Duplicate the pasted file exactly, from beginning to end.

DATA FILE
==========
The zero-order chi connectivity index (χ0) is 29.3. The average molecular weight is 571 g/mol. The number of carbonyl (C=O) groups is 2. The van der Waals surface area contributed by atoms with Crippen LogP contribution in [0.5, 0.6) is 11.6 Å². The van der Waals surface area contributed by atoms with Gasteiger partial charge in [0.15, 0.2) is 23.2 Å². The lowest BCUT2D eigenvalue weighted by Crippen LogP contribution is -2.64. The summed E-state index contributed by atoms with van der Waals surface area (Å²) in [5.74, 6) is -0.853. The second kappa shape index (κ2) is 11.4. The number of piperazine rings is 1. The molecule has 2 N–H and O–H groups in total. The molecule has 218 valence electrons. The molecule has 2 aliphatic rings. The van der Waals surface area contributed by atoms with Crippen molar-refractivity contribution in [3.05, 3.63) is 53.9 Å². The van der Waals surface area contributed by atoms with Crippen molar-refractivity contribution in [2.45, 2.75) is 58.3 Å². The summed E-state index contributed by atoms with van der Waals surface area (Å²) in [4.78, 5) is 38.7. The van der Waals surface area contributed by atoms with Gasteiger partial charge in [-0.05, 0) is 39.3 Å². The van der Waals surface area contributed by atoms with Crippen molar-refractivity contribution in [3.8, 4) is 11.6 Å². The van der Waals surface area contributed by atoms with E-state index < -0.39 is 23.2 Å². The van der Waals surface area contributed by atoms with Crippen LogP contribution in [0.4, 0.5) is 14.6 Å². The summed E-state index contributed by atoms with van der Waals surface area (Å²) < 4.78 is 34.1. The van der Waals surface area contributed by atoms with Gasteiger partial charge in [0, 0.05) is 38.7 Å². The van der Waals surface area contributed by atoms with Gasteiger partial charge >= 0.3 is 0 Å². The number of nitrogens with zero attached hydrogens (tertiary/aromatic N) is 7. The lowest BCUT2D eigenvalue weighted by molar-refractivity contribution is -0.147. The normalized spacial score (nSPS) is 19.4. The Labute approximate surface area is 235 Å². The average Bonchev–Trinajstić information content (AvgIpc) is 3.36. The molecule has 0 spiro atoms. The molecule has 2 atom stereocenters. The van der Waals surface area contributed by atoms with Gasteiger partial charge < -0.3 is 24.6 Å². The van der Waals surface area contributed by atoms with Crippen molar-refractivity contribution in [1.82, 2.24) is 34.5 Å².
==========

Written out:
The zero-order chi connectivity index (χ0) is 29.3. The average molecular weight is 571 g/mol. The number of carbonyl (C=O) groups is 2. The van der Waals surface area contributed by atoms with Crippen LogP contribution in [0.5, 0.6) is 11.6 Å². The van der Waals surface area contributed by atoms with Gasteiger partial charge in [0.15, 0.2) is 23.2 Å². The lowest BCUT2D eigenvalue weighted by Crippen LogP contribution is -2.64. The summed E-state index contributed by atoms with van der Waals surface area (Å²) in [5.74, 6) is -0.853. The second kappa shape index (κ2) is 11.4. The number of piperazine rings is 1. The molecule has 2 N–H and O–H groups in total. The molecule has 218 valence electrons. The molecule has 2 aliphatic rings. The van der Waals surface area contributed by atoms with Crippen molar-refractivity contribution in [3.05, 3.63) is 53.9 Å². The van der Waals surface area contributed by atoms with Crippen molar-refractivity contribution in [2.45, 2.75) is 58.3 Å². The summed E-state index contributed by atoms with van der Waals surface area (Å²) in [4.78, 5) is 38.7. The van der Waals surface area contributed by atoms with Gasteiger partial charge in [-0.05, 0) is 39.3 Å². The van der Waals surface area contributed by atoms with Crippen molar-refractivity contribution in [3.8, 4) is 11.6 Å². The van der Waals surface area contributed by atoms with E-state index < -0.39 is 23.2 Å². The van der Waals surface area contributed by atoms with Crippen LogP contribution in [0.4, 0.5) is 14.6 Å². The summed E-state index contributed by atoms with van der Waals surface area (Å²) < 4.78 is 34.1. The van der Waals surface area contributed by atoms with Gasteiger partial charge in [0, 0.05) is 38.7 Å². The van der Waals surface area contributed by atoms with Gasteiger partial charge >= 0.3 is 0 Å². The number of nitrogens with zero attached hydrogens (tertiary/aromatic N) is 7. The lowest BCUT2D eigenvalue weighted by molar-refractivity contribution is -0.147. The normalized spacial score (nSPS) is 19.4. The Labute approximate surface area is 235 Å². The average Bonchev–Trinajstić information content (AvgIpc) is 3.36. The molecule has 0 spiro atoms. The molecule has 2 atom stereocenters. The van der Waals surface area contributed by atoms with Gasteiger partial charge < -0.3 is 24.6 Å². The van der Waals surface area contributed by atoms with Crippen molar-refractivity contribution in [1.82, 2.24) is 34.5 Å².